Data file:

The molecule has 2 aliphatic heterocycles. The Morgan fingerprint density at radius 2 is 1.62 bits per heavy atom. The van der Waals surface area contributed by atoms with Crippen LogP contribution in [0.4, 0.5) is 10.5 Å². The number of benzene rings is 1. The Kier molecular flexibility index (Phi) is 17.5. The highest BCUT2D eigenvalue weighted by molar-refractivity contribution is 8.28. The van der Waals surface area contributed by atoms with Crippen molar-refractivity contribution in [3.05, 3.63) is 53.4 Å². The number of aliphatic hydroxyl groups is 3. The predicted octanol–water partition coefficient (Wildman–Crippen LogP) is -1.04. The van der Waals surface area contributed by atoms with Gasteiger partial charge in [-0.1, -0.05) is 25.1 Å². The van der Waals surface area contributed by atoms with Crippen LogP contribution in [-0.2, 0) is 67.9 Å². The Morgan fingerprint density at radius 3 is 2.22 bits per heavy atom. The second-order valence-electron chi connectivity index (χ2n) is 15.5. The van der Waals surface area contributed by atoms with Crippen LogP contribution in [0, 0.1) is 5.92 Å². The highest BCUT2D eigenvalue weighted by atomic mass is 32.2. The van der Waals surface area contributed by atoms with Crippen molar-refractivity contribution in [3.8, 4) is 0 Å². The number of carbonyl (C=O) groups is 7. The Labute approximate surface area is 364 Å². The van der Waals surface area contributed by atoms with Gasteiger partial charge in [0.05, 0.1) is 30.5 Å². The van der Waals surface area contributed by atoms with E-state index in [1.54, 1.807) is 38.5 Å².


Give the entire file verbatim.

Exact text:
The molecule has 2 aliphatic heterocycles. The Morgan fingerprint density at radius 2 is 1.62 bits per heavy atom. The van der Waals surface area contributed by atoms with Crippen LogP contribution in [0.4, 0.5) is 10.5 Å². The number of benzene rings is 1. The Kier molecular flexibility index (Phi) is 17.5. The highest BCUT2D eigenvalue weighted by molar-refractivity contribution is 8.28. The van der Waals surface area contributed by atoms with Crippen molar-refractivity contribution in [3.05, 3.63) is 53.4 Å². The number of aliphatic hydroxyl groups is 3. The predicted octanol–water partition coefficient (Wildman–Crippen LogP) is -1.04. The van der Waals surface area contributed by atoms with Gasteiger partial charge in [-0.1, -0.05) is 25.1 Å². The van der Waals surface area contributed by atoms with Crippen LogP contribution in [-0.2, 0) is 67.9 Å². The Morgan fingerprint density at radius 3 is 2.22 bits per heavy atom. The second-order valence-electron chi connectivity index (χ2n) is 15.5. The van der Waals surface area contributed by atoms with Crippen LogP contribution in [0, 0.1) is 5.92 Å². The highest BCUT2D eigenvalue weighted by atomic mass is 32.2. The van der Waals surface area contributed by atoms with Crippen molar-refractivity contribution in [3.8, 4) is 0 Å². The number of carbonyl (C=O) groups is 7. The Labute approximate surface area is 364 Å². The van der Waals surface area contributed by atoms with Gasteiger partial charge in [0.05, 0.1) is 30.5 Å². The van der Waals surface area contributed by atoms with E-state index in [1.54, 1.807) is 38.5 Å².